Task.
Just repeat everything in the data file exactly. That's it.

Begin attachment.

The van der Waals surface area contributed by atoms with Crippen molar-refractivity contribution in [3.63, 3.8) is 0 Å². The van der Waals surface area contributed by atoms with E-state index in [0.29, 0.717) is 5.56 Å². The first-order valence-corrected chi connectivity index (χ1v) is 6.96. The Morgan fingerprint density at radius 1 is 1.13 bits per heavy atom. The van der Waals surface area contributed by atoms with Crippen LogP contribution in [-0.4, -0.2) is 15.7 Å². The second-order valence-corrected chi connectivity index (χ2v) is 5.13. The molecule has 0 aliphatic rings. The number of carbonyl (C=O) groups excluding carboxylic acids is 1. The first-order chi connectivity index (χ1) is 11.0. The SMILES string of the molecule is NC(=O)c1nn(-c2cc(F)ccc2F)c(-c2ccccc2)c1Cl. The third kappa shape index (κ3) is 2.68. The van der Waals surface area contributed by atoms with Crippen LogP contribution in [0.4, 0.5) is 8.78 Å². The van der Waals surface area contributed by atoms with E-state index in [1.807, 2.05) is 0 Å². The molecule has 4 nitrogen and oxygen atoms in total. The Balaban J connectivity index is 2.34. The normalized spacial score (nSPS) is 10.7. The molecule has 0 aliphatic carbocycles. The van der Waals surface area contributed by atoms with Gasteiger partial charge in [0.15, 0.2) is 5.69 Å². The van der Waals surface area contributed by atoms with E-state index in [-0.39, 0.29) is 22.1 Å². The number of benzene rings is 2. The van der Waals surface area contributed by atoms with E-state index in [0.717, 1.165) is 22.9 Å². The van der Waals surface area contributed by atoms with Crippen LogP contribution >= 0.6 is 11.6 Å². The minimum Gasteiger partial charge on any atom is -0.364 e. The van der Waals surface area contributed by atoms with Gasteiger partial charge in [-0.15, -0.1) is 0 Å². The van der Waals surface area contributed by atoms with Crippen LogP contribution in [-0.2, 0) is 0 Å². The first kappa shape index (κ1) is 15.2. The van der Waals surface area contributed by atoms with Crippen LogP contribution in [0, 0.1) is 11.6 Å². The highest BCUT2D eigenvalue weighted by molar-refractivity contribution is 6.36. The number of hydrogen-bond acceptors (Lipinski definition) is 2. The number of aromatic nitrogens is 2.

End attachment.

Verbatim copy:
The van der Waals surface area contributed by atoms with Crippen molar-refractivity contribution in [3.63, 3.8) is 0 Å². The van der Waals surface area contributed by atoms with E-state index in [0.29, 0.717) is 5.56 Å². The first-order valence-corrected chi connectivity index (χ1v) is 6.96. The Morgan fingerprint density at radius 1 is 1.13 bits per heavy atom. The van der Waals surface area contributed by atoms with Crippen LogP contribution in [-0.4, -0.2) is 15.7 Å². The second-order valence-corrected chi connectivity index (χ2v) is 5.13. The molecule has 0 aliphatic rings. The number of carbonyl (C=O) groups excluding carboxylic acids is 1. The first-order chi connectivity index (χ1) is 11.0. The SMILES string of the molecule is NC(=O)c1nn(-c2cc(F)ccc2F)c(-c2ccccc2)c1Cl. The third kappa shape index (κ3) is 2.68. The van der Waals surface area contributed by atoms with Crippen LogP contribution in [0.4, 0.5) is 8.78 Å². The van der Waals surface area contributed by atoms with E-state index in [1.807, 2.05) is 0 Å². The molecule has 4 nitrogen and oxygen atoms in total. The Balaban J connectivity index is 2.34. The normalized spacial score (nSPS) is 10.7. The molecule has 0 aliphatic carbocycles. The van der Waals surface area contributed by atoms with Gasteiger partial charge in [0.15, 0.2) is 5.69 Å². The van der Waals surface area contributed by atoms with E-state index in [-0.39, 0.29) is 22.1 Å². The number of benzene rings is 2. The van der Waals surface area contributed by atoms with E-state index in [0.717, 1.165) is 22.9 Å². The van der Waals surface area contributed by atoms with Crippen LogP contribution >= 0.6 is 11.6 Å². The minimum Gasteiger partial charge on any atom is -0.364 e. The van der Waals surface area contributed by atoms with Gasteiger partial charge in [-0.15, -0.1) is 0 Å². The van der Waals surface area contributed by atoms with Crippen LogP contribution in [-0.2, 0) is 0 Å². The first kappa shape index (κ1) is 15.2. The van der Waals surface area contributed by atoms with Crippen LogP contribution in [0, 0.1) is 11.6 Å². The highest BCUT2D eigenvalue weighted by molar-refractivity contribution is 6.36. The number of hydrogen-bond acceptors (Lipinski definition) is 2. The number of aromatic nitrogens is 2.